Brainberries: Heralding a Major Health Message
Heard about the berry-brain connection?
Strong scientific evidence continues to reinforce the connection between berries and health. It’s led some to call these high-nutrition berries “brainberries”, the latest moniker for potent berries like blueberries and strawberries that, when integrated into a daily diet, may help preserve and protect the brain as we age. The latest brain-berry research is taking us further in our understanding of a devastating problem affecting an aging population.
|Listen the Bar Harbor Group member|
Barabra Shukitt-Hale at the
American Chemical Society.
Barbara Shukitt-Hale, Ph.D., of the USDA, Human Nutrition Research Center on Aging at Tufts University, recently shared her contribution to this research on a podcast at the American Chemical Society. Shukitt-Hale’s research focuses on the science behind the value of eating berry fruits, and her findings, which appear in the Journal of Agricultural and Food Chemistry, suggest that eating berries has beneficial effects on the brain and may help prevent age-related memory loss and other changes such as Alzheimer’s disease.
Shukitt-Hale is a valued member of the Bar Harbor Group, a group of top scientists from the U.S. and Canada that meet in Bar Harbor, Maine each year to present research into the connection between a blueberry-rich diet and disease prevention. Members have been a force behind research into Azhiemer’s disease, diabetes, heart disease, vision health and metabolic syndrome. This past fall, Shukitt-Hale presented work at the Bar Harbor Summit concerning memory and motor function and their connection with blueberries.
On the podcast, Shukitt-Hale explains that the high antioxidant benefit is what acts on the part of the brain responsible for cognitive function. Berries contain high levels of antioxidants (with their dark phyto-rich skin, wild blueberries are leaders in antioxidants). She also points out that “…berry fruits change the way neurons in the brain communicate.” These changes in signaling, she says, can prevent inflammation in the brain, the key to preventing neuron damage that specifically affects cognitive function. While ongoing research is required to fully understand this mechanism, we are closer than ever to a major health message that could help millions.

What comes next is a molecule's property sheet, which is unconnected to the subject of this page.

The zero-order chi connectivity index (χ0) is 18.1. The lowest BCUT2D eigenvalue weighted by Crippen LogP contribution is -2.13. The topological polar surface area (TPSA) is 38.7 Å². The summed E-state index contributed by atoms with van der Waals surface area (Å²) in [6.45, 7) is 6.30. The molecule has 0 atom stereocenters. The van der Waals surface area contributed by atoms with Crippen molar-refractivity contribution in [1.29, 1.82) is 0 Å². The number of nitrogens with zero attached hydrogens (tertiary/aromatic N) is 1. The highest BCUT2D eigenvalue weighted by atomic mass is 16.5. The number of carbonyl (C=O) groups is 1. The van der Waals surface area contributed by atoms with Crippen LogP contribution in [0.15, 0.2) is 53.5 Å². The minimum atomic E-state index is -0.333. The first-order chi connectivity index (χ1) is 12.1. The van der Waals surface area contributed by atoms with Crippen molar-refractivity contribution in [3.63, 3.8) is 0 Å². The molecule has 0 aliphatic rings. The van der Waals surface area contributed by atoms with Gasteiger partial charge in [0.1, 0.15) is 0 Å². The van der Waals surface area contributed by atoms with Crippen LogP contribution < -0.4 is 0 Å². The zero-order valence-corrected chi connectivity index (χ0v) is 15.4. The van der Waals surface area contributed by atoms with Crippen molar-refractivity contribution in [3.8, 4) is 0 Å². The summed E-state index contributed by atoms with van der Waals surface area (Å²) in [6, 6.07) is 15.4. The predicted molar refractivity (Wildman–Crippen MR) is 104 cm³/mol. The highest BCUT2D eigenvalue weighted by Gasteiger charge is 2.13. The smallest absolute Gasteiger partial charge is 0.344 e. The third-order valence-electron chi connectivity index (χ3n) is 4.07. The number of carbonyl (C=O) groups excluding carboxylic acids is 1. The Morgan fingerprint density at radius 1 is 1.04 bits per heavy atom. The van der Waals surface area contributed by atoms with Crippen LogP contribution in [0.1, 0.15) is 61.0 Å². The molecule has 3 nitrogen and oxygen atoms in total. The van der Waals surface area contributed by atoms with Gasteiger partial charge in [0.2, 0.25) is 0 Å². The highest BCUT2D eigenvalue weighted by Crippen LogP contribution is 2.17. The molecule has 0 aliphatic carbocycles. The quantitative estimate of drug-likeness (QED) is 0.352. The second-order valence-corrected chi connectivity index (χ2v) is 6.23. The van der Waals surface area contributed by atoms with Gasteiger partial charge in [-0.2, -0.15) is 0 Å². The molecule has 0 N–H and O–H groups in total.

Brain Benefits Now & Later
Reducing Alzheimer’s disease can translate into reduced health care challenges for families, lowered costs of care, and improved quality of life for millions. Today, 5.4 million Americans are living with Alzheimer’s disease and it is the sixth leading cause of death. According to the Alzheimer’s Association, the direct costs of caring for those with Alzheimer’s or other dementias to American society will total an estimated $200 billion in 2012.
Should we change our behavior based on the research of Shukkit-Hale and the recent findings from the Nurses Health Study?
We should. If you are not eating berries in your daily diet, begin. Even if we have more to understand about the mechanism behind the berry benefits, increasing our fruit and veggie intake with a focus on berries is, according to the best experts in the field, the right move. Everyone can reap benefit from berries, and bumping up your intake is easy – there’s simply no downside, and the upside can be huge.
Short-term benefits: Berries, namely the antioxidant leader wild blueberries, are considered brain food because their cognitive benefits can keep our brains working whether we are having fun or we are hard at work. Berries’ immediate brain benefits are a result of being well-rounded: they are a low GI food as well as a low calorie, high-fiber food that keeps weight and blood sugar levels in check. They also provide essential brain nutrients that support mental clarity and enhance performance in the here and now.
Long-term benefits: The most compelling evidence that connects berries and diet suggests that we could prevent the onset of Alzheimer’s by eating more. Just a serving per day provides the benefit. Even for those who are not destined to have Alzheimer’s, the most recent research indicates that a diet that includes berries may still preserve brain function as we age by preventing memory loss and loss of motor function, and it could help decrease depression.
A Serving a Day: For Your Brain Health
In the case “brainberries” more is actually better. But according to researchers, just one serving a day of wild blueberries can translate into advantages to the brain – they are that powerful. Do you know what constitutes a serving?
Q: One serving of wild blueberries is equal to:
a: 12-oz bag of berries
b. 1 cup of berries
c. ½ cup of berries
Answer: c. While the definition of a serving depends on your age and gender, just ½ cup is considered a serving size for most people. Want to do something good for your brain? Just eat ½ cup of delicious, sweet, tangy wild blueberries today.
Interested in other benefits? Get the FAQs about Blues.